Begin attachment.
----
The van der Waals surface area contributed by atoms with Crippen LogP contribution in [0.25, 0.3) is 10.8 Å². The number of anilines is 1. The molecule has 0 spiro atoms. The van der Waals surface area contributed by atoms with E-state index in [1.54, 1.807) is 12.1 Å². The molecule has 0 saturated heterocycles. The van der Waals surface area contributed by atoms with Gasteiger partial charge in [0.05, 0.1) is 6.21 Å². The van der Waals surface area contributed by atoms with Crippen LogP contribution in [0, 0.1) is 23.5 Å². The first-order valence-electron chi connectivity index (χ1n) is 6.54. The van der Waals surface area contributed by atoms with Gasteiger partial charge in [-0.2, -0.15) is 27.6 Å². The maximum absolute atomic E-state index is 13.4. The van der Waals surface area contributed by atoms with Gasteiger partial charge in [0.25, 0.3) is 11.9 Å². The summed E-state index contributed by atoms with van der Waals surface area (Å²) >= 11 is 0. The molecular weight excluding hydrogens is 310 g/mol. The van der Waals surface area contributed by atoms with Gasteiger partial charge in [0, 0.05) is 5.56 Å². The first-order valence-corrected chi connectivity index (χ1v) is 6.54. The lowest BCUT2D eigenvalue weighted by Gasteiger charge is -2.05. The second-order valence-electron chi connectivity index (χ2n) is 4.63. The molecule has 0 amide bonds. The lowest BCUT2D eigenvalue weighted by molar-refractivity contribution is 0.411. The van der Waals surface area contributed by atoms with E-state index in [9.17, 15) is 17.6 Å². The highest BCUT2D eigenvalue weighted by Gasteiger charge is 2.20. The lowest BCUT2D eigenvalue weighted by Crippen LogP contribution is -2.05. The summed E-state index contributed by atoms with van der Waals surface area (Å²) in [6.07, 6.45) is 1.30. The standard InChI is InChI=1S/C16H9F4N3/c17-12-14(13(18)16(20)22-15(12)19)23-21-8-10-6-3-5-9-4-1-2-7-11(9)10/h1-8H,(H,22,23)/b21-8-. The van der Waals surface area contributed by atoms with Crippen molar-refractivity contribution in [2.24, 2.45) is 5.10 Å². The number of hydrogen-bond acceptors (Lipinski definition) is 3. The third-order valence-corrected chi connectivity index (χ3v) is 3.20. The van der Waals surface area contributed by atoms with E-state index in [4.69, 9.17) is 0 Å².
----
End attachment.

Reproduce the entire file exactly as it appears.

The van der Waals surface area contributed by atoms with Crippen LogP contribution in [0.25, 0.3) is 10.8 Å². The number of anilines is 1. The molecule has 0 spiro atoms. The van der Waals surface area contributed by atoms with E-state index in [1.54, 1.807) is 12.1 Å². The molecule has 0 saturated heterocycles. The van der Waals surface area contributed by atoms with Gasteiger partial charge in [0.05, 0.1) is 6.21 Å². The van der Waals surface area contributed by atoms with Crippen LogP contribution in [0, 0.1) is 23.5 Å². The first-order valence-electron chi connectivity index (χ1n) is 6.54. The van der Waals surface area contributed by atoms with Gasteiger partial charge in [-0.2, -0.15) is 27.6 Å². The maximum absolute atomic E-state index is 13.4. The van der Waals surface area contributed by atoms with Gasteiger partial charge in [0.25, 0.3) is 11.9 Å². The summed E-state index contributed by atoms with van der Waals surface area (Å²) >= 11 is 0. The molecular weight excluding hydrogens is 310 g/mol. The van der Waals surface area contributed by atoms with Gasteiger partial charge in [0, 0.05) is 5.56 Å². The first-order valence-corrected chi connectivity index (χ1v) is 6.54. The lowest BCUT2D eigenvalue weighted by Gasteiger charge is -2.05. The second-order valence-electron chi connectivity index (χ2n) is 4.63. The molecule has 0 amide bonds. The lowest BCUT2D eigenvalue weighted by molar-refractivity contribution is 0.411. The van der Waals surface area contributed by atoms with E-state index in [9.17, 15) is 17.6 Å². The highest BCUT2D eigenvalue weighted by Gasteiger charge is 2.20. The lowest BCUT2D eigenvalue weighted by Crippen LogP contribution is -2.05. The summed E-state index contributed by atoms with van der Waals surface area (Å²) in [6.07, 6.45) is 1.30. The standard InChI is InChI=1S/C16H9F4N3/c17-12-14(13(18)16(20)22-15(12)19)23-21-8-10-6-3-5-9-4-1-2-7-11(9)10/h1-8H,(H,22,23)/b21-8-. The van der Waals surface area contributed by atoms with Crippen molar-refractivity contribution in [2.24, 2.45) is 5.10 Å². The number of hydrogen-bond acceptors (Lipinski definition) is 3. The third-order valence-corrected chi connectivity index (χ3v) is 3.20. The van der Waals surface area contributed by atoms with E-state index in [4.69, 9.17) is 0 Å².